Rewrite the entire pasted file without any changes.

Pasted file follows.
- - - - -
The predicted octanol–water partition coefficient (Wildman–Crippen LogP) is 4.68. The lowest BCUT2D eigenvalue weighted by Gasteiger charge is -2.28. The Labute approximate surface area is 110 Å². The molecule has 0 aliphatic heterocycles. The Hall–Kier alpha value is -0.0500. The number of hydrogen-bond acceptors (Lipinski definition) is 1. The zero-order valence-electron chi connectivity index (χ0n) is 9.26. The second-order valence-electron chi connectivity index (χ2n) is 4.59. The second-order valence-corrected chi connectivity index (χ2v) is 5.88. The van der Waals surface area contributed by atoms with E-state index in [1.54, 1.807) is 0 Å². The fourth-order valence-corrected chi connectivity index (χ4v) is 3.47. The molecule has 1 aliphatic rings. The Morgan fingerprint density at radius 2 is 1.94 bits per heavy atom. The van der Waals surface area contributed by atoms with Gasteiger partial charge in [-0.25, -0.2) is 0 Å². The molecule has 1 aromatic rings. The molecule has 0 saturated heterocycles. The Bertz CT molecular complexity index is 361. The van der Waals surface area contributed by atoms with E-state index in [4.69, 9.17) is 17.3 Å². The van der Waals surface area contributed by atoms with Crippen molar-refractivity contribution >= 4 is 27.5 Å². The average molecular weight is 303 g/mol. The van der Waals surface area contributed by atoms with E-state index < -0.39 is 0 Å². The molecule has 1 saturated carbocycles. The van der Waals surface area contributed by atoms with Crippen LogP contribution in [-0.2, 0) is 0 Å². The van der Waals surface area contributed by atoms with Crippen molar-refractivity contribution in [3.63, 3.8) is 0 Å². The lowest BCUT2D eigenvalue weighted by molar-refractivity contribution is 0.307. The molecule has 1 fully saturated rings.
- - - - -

The predicted octanol–water partition coefficient (Wildman–Crippen LogP) is 4.68. The lowest BCUT2D eigenvalue weighted by Gasteiger charge is -2.28. The Labute approximate surface area is 110 Å². The molecule has 0 aliphatic heterocycles. The Hall–Kier alpha value is -0.0500. The number of hydrogen-bond acceptors (Lipinski definition) is 1. The zero-order valence-electron chi connectivity index (χ0n) is 9.26. The second-order valence-electron chi connectivity index (χ2n) is 4.59. The second-order valence-corrected chi connectivity index (χ2v) is 5.88. The van der Waals surface area contributed by atoms with E-state index in [1.54, 1.807) is 0 Å². The fourth-order valence-corrected chi connectivity index (χ4v) is 3.47. The molecule has 1 aliphatic rings. The Morgan fingerprint density at radius 2 is 1.94 bits per heavy atom. The van der Waals surface area contributed by atoms with Gasteiger partial charge in [-0.25, -0.2) is 0 Å². The molecule has 1 aromatic rings. The molecule has 0 saturated heterocycles. The Bertz CT molecular complexity index is 361. The van der Waals surface area contributed by atoms with E-state index in [4.69, 9.17) is 17.3 Å². The van der Waals surface area contributed by atoms with Crippen molar-refractivity contribution >= 4 is 27.5 Å². The average molecular weight is 303 g/mol. The van der Waals surface area contributed by atoms with E-state index < -0.39 is 0 Å². The molecule has 1 saturated carbocycles. The van der Waals surface area contributed by atoms with Crippen LogP contribution in [-0.2, 0) is 0 Å². The van der Waals surface area contributed by atoms with Crippen molar-refractivity contribution in [3.63, 3.8) is 0 Å². The lowest BCUT2D eigenvalue weighted by molar-refractivity contribution is 0.307. The molecule has 1 fully saturated rings.